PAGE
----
Re: New ground proximity warning.

Date:         04 Dec 96 02:42:19 
From: (Robert Dorsett)
Organization: Netcom Online Communications Services (408-241-9760 login: guest)
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In article <airliners.1996.2584@ohare.Chicago.COM> (C. Marin Faure) writes:
>I had an opportunity to see an Alaska Airlines internal communication
>video yesterday, and they described a new terrain avoidance system that I
>think is pretty slick.  It is being installed on their 737-400s and will
>undoubtedly be a feature of their new 737s as well.
>A very accurate terrain map of an area-- in the example on the tape it was
>Juneau, Alaska-- is put on a CD-ROM.

Not to sound trite, but the reliability of such a system is directly related
to the quality of data which goes into it.  I can't help but think of the
large number of "uncharted" swatches on every Cali crash chart I've seen
thus far.  And any cartographer is aware of the huge number of "design
compromises" which go into map-making, and the amount of fudging (inter-
polation between data points, etc) that goes on.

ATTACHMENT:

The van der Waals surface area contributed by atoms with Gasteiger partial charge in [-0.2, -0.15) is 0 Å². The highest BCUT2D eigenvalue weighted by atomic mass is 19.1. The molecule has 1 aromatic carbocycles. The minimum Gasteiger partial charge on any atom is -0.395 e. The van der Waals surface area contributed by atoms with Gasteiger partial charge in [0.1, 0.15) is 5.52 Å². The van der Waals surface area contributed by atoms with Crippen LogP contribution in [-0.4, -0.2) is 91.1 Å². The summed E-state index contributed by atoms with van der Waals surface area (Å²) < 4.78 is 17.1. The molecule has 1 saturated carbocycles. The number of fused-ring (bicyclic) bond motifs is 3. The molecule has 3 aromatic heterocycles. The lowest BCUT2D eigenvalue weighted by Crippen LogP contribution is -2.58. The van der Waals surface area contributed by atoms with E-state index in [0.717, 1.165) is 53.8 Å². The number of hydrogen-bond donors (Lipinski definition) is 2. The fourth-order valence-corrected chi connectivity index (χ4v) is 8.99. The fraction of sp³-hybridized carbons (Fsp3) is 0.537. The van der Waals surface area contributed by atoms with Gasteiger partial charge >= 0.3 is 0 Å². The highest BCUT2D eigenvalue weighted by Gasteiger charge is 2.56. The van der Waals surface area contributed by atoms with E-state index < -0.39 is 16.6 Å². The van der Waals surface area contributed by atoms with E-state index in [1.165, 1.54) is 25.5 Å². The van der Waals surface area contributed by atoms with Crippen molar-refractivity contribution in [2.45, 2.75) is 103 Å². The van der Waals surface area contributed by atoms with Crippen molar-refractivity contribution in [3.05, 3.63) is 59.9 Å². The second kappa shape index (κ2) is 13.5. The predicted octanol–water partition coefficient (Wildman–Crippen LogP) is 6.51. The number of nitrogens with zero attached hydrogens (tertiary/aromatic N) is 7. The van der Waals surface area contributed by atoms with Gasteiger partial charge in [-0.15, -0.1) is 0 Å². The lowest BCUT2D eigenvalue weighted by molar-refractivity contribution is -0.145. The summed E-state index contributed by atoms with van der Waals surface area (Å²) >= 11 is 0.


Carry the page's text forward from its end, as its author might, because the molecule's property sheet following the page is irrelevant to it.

For the purpose that you describe, "accuracy" does not seem to be hugely
important--situational awareness is more important, and one can suffer
significant deviations in the terrain model.  If "accuracy" does start
to assume a role in such systems--for navigationally relevant terrain
avoidance--I'd start to become very concerned.

We need to step away from the "gee whiz" aspect of this type of technology
(which has apparently influenced at least one senior DOT bureaucrat to call
for such devices) and harshly analyze the data set, its intended purpose, and
logically analyze how the current system fails us.  There are likely going to
be solutions out there which are much less expensive (and less glamorous).

Robert Dorsett                         Moderator, sci.aeronautics.simulation